We talk about a lot of amazing soundtracks here on Music Mondays. The vast majority of the games we cover are notable for music that spans from their opening cinematic to their closing credits. In fact, it is often very difficult to pare down the highlights to fit into this column’s standard format.
This week is different. Today we are talking about one-hit wonders–music pieces from interactive electronics that absolutely overshadow everything else from their scores. SPOILERS FOLLOW.
Max Payne 3 is the perfect place to start. The game is a pretty standard third-person shooter that prizes style over substance, which includes its noise rock OST provided by the L.A. band Health. While the majority of the BGM is appropriate and atmospheric, it is relatively forgettable. At least, that is the case until the finale.
The game comes to a climax as our eponymous protagonist purses the villains through an airport. Their evil organ harvesting plan was just uncovered by Max during the preceding sequence, so the player’s righteous fury is high when it becomes clear that the end is near and justice will be served. However, just before the final showdown, Max must face down an entire battalion of henchman in a sprawling terminal with very little cover. The scene is both very difficult and tonally bleak, which makes Health’s “Tears” a pitch-perfect accompaniment.
Similarly, To The Moon, an indie title produced by Kan “Reives” Gao in RPG Maker, utilizes a fitting but unassuming score for the majority of its run-time. The story follows two doctors as they attempt to alter the memories of a dying man who never succeeded at his life’s wish of visiting the moon. Over the course of the plot it becomes clear that the terminally ill patient only wanted to go to the moon as a result of a childhood promise to his autistic wife, who tragically passed before the game opens.
Laura Shigihara’s “Everything’s Alright” kicks in just as the last pieces of the mystery click into place. It contextualizes all of the heartbreak that you witnessed up until that point, as well as driving home the reality of the situation: Johnny and River were never able to communicate the full extent of their feelings. River died without knowing why her husband forgot their first meaning, while Johnny was plagued by guilt over being unable to comfort her. The song seems to contradict the crushing melancholy of the surrounding events, but as a montage of their lives plays across the screen it’s hard not to feel like the few moments of love and happiness they shared make everything alright in the end.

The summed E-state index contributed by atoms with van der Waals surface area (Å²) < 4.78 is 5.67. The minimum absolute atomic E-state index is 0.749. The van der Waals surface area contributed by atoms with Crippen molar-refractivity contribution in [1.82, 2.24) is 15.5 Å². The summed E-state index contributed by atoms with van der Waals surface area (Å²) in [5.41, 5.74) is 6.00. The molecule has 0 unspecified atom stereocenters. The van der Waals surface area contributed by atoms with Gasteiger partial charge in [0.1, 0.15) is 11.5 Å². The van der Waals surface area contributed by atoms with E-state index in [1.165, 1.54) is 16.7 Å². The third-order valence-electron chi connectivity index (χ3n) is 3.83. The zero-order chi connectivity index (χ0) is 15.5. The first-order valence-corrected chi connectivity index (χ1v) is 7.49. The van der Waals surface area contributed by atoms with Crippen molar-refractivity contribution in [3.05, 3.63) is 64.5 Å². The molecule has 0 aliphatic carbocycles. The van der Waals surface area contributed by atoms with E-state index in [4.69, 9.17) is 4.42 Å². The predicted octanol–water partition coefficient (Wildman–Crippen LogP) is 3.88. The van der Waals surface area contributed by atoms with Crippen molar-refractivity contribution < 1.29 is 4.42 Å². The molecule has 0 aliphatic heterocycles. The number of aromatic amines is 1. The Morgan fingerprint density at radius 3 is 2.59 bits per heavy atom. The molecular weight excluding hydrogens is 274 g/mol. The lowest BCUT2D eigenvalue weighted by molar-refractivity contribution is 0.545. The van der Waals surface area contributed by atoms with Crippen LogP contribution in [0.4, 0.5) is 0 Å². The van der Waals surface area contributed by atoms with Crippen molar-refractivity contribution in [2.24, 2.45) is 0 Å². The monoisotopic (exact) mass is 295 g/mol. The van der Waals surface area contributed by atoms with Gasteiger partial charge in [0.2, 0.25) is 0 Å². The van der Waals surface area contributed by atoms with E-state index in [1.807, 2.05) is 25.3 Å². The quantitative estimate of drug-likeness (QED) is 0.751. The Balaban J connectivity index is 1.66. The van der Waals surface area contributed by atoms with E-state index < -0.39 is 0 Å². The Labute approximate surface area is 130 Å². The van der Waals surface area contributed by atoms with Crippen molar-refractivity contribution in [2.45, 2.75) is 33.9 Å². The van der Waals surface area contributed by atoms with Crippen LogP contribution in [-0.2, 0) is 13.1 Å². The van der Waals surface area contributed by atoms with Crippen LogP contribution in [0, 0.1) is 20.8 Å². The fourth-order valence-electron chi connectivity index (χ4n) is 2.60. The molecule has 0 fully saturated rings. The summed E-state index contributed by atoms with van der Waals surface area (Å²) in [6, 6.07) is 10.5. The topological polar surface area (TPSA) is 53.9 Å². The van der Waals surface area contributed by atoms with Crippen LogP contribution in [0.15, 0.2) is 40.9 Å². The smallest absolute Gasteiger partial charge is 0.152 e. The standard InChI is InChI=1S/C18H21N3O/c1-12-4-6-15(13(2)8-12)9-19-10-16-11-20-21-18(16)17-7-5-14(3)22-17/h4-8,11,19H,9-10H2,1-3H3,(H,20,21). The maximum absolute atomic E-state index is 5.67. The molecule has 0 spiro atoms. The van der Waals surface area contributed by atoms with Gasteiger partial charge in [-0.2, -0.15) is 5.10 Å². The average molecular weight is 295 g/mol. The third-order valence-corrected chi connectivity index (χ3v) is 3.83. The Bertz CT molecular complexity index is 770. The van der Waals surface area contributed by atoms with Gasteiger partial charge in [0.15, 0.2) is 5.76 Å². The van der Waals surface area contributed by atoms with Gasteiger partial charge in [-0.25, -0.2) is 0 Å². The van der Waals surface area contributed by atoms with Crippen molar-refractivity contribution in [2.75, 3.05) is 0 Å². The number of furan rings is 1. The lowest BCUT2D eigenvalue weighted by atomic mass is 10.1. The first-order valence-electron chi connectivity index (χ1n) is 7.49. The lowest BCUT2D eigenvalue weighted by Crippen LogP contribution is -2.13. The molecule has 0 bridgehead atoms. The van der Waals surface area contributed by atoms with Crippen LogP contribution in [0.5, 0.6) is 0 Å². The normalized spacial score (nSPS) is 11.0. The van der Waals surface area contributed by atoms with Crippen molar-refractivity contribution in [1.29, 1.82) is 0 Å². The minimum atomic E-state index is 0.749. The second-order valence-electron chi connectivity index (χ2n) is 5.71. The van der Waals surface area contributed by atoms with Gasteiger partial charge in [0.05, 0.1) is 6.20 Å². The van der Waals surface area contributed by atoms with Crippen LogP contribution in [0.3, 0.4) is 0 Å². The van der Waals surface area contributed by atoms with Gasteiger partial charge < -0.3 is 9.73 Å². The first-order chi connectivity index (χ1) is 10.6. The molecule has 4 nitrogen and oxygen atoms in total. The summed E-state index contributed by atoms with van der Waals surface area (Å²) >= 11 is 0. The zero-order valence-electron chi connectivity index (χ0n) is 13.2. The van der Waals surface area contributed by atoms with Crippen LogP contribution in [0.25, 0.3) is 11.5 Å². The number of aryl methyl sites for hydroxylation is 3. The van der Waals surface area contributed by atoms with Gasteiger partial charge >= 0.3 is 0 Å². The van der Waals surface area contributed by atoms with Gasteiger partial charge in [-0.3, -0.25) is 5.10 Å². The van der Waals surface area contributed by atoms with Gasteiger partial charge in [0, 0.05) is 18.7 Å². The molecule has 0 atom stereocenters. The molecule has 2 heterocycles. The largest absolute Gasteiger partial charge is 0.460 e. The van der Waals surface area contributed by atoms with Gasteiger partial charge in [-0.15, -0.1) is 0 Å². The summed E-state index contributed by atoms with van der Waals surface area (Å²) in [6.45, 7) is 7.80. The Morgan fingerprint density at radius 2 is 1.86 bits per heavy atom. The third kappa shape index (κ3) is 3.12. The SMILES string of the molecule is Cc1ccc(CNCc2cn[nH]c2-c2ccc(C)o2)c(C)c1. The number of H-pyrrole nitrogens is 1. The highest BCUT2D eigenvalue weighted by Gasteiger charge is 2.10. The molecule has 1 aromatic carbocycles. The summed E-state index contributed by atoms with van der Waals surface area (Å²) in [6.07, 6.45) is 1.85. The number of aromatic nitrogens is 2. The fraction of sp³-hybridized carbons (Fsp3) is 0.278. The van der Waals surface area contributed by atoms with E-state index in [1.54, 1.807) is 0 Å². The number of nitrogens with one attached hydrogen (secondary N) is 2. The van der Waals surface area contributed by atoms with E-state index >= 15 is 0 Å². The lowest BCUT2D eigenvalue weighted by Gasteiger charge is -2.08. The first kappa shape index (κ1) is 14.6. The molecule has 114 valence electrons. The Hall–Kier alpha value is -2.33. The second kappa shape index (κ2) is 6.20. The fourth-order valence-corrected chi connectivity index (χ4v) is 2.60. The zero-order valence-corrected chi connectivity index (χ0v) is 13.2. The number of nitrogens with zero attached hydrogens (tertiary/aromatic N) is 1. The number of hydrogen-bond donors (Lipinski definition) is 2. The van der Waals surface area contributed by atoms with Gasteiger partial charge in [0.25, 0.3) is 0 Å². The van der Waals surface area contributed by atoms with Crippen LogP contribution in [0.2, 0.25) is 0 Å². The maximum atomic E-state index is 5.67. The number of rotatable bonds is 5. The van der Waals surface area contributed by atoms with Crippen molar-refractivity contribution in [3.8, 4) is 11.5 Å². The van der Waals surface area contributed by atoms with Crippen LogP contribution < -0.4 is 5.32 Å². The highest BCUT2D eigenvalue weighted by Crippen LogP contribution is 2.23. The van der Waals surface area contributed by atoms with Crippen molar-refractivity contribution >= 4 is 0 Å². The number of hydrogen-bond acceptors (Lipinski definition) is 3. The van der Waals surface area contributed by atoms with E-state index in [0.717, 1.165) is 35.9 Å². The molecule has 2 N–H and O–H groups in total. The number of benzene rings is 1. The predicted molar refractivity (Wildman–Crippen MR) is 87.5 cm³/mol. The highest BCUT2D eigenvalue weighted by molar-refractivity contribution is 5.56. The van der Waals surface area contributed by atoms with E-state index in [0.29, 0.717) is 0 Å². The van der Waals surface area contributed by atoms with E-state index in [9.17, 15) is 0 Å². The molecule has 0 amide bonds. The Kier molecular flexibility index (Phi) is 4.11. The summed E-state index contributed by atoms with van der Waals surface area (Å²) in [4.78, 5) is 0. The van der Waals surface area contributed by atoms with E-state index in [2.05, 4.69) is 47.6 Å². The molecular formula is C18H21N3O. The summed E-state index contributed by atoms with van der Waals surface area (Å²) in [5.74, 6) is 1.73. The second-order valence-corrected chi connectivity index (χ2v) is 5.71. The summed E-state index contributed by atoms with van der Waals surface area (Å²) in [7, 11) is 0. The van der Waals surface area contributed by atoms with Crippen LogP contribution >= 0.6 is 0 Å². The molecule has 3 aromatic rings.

Unlike the previous examples, Yasunori Mitsuda’s Soul Sacrifice soundtrack has more than one genuinely memorable track. However, the grandeur of “Life Story of a Sorcerer” is such that everything else is dwarfed by comparison. Also, if you stop and think about it for a second, the title of the song spoils the climactic twist. The most impressive part? It’s just the menu music. The game’s greatest musical achievement occurs every single time you pick a new mission or change your equipment. Then again, what else would you expect from the composer who brought us the tunes from Xenogears and Chrono Cross.
Of course, there are plenty of other one-hit wonders from the history of video game music. What are the ones that stand out in your mind? I’d love to hear your choices.
Music Mondays is a weekly column by Austin Yorski and Robert Heck dedicated to discussing the most interesting audio experiences in electronic interactive media. Tune in every week for more original game soundtracks that you need to hear. Feel free to disagree with, add to, or question everything. I welcome your feedback.